Red blood cell-mimicking synthetic biomaterial particles

Proc Natl Acad Sci U S A. 2009 Dec 22;106(51):21495-9. doi: 10.1073/pnas.0907127106. Epub 2009 Dec 14.


Biomaterials form the basis of current and future biomedical technologies. They are routinely used to design therapeutic carriers, such as nanoparticles, for applications in drug delivery. Current strategies for synthesizing drug delivery carriers are based either on discovery of materials or development of fabrication methods. While synthetic carriers have brought upon numerous advances in drug delivery, they fail to match the sophistication exhibited by innate biological entities. In particular, red blood cells (RBCs), the most ubiquitous cell type in the human blood, constitute highly specialized entities with unique shape, size, mechanical flexibility, and material composition, all of which are optimized for extraordinary biological performance. Inspired by this natural example, we synthesized particles that mimic the key structural and functional features of RBCs. Similar to their natural counterparts, RBC-mimicking particles described here possess the ability to carry oxygen and flow through capillaries smaller than their own diameter. Further, they can also encapsulate drugs and imaging agents. These particles provide a paradigm for the design of drug delivery and imaging carriers, because they combine the functionality of natural RBCs with the broad applicability and versatility of synthetic drug delivery particles.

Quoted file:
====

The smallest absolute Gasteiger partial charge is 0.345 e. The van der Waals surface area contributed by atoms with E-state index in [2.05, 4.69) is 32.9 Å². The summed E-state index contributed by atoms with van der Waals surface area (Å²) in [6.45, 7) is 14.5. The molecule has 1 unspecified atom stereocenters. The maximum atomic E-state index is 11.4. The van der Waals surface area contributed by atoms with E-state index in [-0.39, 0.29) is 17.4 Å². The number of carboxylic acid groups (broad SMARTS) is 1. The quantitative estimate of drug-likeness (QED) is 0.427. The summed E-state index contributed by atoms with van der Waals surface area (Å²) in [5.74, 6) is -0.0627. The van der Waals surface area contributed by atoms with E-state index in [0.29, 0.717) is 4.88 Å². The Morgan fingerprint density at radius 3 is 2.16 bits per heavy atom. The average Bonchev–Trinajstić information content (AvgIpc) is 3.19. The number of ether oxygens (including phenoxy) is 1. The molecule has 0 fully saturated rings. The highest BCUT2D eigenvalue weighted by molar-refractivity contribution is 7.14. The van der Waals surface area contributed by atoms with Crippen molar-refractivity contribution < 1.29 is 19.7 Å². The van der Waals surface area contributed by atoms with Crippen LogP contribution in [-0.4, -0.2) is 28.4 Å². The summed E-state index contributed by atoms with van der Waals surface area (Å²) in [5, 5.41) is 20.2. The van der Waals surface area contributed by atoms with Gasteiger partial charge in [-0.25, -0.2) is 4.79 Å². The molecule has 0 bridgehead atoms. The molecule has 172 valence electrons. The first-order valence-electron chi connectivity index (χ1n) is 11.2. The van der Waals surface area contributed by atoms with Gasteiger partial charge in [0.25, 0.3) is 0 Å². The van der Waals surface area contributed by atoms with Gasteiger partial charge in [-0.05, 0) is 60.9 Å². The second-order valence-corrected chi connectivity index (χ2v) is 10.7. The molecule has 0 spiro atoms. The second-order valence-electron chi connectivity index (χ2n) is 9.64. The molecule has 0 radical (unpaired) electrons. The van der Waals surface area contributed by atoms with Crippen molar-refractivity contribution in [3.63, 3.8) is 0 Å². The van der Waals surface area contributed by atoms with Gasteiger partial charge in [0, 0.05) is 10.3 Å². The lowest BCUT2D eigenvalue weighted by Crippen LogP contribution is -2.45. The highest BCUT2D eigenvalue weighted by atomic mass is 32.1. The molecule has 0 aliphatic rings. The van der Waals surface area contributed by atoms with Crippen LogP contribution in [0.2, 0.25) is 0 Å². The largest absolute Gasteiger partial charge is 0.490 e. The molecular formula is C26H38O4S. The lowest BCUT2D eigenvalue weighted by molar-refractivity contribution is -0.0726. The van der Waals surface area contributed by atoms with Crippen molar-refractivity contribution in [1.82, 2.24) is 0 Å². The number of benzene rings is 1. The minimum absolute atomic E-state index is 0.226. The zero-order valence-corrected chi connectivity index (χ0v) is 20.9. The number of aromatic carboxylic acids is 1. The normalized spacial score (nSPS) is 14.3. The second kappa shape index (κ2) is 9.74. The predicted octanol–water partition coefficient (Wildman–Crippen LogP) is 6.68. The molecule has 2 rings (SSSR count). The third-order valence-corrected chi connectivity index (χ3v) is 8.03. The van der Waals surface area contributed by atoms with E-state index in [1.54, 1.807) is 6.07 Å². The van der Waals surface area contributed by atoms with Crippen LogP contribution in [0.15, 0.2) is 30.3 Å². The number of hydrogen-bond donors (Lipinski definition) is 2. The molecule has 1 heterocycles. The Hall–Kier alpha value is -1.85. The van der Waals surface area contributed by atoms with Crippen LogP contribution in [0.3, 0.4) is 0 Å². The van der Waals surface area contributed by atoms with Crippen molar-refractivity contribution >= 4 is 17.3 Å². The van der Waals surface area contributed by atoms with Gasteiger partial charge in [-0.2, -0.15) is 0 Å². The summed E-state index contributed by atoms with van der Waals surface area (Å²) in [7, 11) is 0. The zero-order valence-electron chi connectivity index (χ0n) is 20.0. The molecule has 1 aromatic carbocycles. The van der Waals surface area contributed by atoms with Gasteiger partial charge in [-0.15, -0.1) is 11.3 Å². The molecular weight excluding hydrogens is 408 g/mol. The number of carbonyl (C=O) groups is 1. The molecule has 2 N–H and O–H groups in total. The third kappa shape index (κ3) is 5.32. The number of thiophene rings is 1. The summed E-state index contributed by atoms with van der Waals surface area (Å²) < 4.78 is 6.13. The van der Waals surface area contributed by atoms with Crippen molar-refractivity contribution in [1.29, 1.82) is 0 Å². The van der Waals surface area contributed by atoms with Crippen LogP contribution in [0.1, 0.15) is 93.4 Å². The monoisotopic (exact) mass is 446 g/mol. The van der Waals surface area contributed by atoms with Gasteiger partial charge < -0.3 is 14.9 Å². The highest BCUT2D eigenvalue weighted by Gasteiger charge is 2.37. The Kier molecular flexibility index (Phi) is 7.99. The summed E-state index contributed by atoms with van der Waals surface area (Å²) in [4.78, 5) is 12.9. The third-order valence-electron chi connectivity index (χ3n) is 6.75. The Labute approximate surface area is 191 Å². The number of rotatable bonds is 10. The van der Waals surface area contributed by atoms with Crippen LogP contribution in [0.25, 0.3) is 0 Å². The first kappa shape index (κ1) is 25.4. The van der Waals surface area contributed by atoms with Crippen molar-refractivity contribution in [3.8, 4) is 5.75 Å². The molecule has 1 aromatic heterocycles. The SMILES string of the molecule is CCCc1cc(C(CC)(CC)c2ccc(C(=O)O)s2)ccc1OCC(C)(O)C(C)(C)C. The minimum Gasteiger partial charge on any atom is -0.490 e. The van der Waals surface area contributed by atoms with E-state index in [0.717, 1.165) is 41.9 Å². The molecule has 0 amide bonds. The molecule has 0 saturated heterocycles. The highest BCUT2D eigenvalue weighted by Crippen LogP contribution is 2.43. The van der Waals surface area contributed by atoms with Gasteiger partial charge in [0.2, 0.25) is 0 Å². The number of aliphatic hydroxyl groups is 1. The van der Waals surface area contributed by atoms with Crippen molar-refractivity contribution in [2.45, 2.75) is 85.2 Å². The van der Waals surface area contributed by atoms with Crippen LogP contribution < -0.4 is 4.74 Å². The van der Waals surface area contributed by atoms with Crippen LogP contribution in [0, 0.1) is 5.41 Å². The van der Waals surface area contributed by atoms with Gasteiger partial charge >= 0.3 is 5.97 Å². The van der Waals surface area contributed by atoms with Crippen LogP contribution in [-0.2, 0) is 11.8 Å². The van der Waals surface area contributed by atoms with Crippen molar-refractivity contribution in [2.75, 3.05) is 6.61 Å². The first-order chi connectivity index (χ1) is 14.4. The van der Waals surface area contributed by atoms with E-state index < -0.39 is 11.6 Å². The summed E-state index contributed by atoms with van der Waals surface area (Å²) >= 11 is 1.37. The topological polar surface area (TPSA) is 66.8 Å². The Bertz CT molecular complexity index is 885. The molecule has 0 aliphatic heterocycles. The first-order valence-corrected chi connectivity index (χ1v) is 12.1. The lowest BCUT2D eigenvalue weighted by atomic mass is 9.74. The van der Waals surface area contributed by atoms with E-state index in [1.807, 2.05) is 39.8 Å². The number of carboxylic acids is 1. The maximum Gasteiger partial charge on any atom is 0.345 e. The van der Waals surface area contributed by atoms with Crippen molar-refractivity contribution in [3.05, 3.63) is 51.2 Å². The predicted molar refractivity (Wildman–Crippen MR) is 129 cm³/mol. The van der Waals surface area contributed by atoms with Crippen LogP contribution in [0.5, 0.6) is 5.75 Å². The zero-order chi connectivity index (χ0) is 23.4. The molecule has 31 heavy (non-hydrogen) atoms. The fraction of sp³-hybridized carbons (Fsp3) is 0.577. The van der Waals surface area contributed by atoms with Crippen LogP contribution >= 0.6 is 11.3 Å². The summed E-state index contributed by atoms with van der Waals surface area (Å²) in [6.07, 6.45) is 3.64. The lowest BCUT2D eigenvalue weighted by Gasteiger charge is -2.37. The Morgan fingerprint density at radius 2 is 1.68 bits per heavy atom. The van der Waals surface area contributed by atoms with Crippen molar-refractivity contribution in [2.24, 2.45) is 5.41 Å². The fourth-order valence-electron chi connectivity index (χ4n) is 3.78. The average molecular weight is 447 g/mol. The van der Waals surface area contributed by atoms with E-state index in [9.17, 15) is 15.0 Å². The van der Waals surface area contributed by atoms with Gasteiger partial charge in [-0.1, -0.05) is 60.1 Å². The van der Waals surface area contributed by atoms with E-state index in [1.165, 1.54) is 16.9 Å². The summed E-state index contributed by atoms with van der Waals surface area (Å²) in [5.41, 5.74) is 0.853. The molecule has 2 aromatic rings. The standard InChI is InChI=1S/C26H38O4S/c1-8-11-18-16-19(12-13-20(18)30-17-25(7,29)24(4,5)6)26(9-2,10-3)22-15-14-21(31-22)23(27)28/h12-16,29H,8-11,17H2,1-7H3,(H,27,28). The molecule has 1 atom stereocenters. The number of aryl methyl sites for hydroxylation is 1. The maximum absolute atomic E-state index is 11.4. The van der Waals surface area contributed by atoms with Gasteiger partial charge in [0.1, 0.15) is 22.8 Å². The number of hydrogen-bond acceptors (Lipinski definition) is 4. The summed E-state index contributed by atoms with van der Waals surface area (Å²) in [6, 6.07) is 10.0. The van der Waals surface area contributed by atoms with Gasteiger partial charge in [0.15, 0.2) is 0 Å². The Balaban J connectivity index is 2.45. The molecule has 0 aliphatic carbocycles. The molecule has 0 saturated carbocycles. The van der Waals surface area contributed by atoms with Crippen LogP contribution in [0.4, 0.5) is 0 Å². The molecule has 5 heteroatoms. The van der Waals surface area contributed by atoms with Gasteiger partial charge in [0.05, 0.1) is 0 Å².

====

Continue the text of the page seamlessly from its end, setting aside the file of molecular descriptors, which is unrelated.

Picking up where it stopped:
Publication types

  • Research Support, N.I.H., Extramural
  • Research Support, Non-U.S. Gov't

MeSH terms

  • Animals
  • Biocompatible Materials*
  • Drug Carriers
  • Erythrocytes*
  • Humans
  • Mice
  • Microscopy, Electron, Scanning
  • Molecular Mimicry*


  • Biocompatible Materials
  • Drug Carriers